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Love is Great!

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A couple months ago I was hanging out at my Mother-in-law’s place and we were talking about a wedding video Ben and I were going to make for Ben’s cousin and my Mother-in-law looks at me all serious-like and says ‘do you even care about romance?’.  She really thought I wasn’t a romantic and it made me laugh.  I’m not really into super white weddings and traditional (boring) stuff like that, but I love love.  I really do.

Ben and I met in a forest, in the dead of the night, foam swords clutched tightly in our hands. We were at a Live Action Role Playing game and I had gone there to find love.  When I was searching for Ben I worked my ass off to find love.  I went on on a million dates (and rejected all of them) and I refused to settle for anything less than true love.  Ben tells me when he first saw my bleach blonde hair that night in the forest it was like a beacon, drawing him home.  I still get shivers thinking about it.  At the end of the weekend in good heroic knightly fashion Ben ‘gave me his sword’.  Two weeks later he moved in and we haven’t been apart ever since.  Love is fucking awesome.

I love love so much in fact that stories without it don’t really do it for me.  The love story doesn’t have to be a main storyline or anything, but if it’s not there I get kind of bored and my attention wanders.

Hell I love love so much I even wrote a Harlequin once.  It was the story of a woman named Kara.  Kara’s husband cheated on her (and hit her) and she had to take off to England to escape (because why not?).  She met some guy there and they fell in love but she didn’t know his secret and unfortunately neither did I (I think he might have been a prince or something), which was the reason I stopped writing 25,000 words in.  I didn’t know the plot and I also didn’t know what to do after they had sex.  It was a failed effort and I tried it when I like 20 years old or something, but it was fun because it was love.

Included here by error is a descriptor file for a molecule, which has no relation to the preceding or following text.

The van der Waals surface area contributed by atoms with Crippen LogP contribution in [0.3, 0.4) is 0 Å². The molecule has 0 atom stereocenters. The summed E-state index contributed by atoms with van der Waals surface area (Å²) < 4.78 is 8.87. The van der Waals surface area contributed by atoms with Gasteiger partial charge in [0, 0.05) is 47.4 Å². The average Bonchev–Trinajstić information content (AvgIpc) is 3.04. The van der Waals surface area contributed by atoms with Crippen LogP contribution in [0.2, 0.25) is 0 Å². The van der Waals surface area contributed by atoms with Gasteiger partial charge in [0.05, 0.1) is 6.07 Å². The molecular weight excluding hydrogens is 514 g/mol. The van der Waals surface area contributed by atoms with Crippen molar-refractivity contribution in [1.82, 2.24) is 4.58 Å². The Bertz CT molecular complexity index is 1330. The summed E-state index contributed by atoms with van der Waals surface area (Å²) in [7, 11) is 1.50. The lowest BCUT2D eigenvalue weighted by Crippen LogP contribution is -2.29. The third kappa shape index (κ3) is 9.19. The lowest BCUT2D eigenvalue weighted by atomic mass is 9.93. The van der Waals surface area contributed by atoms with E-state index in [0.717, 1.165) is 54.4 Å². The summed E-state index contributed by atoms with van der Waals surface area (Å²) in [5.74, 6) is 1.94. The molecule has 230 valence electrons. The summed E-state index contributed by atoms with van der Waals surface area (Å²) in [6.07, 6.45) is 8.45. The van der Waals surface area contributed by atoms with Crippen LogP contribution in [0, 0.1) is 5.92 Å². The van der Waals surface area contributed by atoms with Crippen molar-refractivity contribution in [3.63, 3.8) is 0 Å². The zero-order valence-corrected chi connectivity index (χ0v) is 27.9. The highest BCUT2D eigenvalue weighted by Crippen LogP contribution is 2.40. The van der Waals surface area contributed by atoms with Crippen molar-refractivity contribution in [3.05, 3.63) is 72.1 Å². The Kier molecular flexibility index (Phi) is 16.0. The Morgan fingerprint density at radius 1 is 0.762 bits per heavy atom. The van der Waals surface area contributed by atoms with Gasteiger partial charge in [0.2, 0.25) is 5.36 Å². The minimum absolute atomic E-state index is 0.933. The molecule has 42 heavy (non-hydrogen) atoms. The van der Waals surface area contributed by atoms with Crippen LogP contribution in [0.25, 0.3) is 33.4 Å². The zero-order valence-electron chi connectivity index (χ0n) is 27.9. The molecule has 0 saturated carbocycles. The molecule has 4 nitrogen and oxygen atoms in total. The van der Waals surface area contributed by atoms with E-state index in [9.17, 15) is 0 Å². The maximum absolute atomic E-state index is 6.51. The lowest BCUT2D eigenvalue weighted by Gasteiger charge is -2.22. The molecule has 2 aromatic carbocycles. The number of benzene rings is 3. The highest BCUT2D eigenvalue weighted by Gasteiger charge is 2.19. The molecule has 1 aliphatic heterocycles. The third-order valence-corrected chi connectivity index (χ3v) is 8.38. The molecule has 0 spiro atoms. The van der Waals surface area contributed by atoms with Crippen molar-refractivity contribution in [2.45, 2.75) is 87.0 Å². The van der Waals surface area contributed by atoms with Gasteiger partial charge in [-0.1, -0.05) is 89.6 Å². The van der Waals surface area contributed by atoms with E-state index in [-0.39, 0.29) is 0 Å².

I’ve heard people say that love isn’t important in a story and that makes me laugh.  I think people have a perception that love isn’t serious enough sometimes, or that it’s somehow frivolous.  Love is anything but frivolous though.  It’s about as serious as it gets because for most people I’ve ever met it is something they either strive to find or lament that they don’t have.  It’s a chemical preoccupation, an emotional drug, an absolute wonder.  The world loves love even if they don’t want to admit it.

We can scoff at romance novels and romantic comedies all we want, but who among us doesn’t smile (even just a little) when there’s a love twist thrown into the plot?  Who doesn’t cheer for the kiss that finally happens, or the hot sex we all saw coming from the beginning?

So I take this Valentine’s Day to say loud and proud that I love love and there is nothing better in the world than a sweet and wonderful love story.

Happy Valentine’s Day everyone, I hope the cupid’s arrow finds you whoever and wherever you are!

Bonus: The word of the day on dictionary.com is ‘Schatzi’ which means darling or sweetheart!

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Self-promotion & networking

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Writing is a business.

Whether you’re penning the next bestseller or writing copy for websites about car parts, writing is a business and you (as a writer) are a business person.

So this means you have to sell, sell, sell yourself.  Self-promotion is the other half of writing.  Once the document is closed or the pen is down (or in the case of freelancing before you even start) you have to find a way to get your words out there.

Since deciding to be a writer (for reals) I’ve done a bunch of research on the subject of how to break into the world of writing.  There are (obviously) different rules for freelancing than there are for being a novelist, but the idea is the same.  Here’s some knowledge on the subject I have accumulated whilst researching.

Platform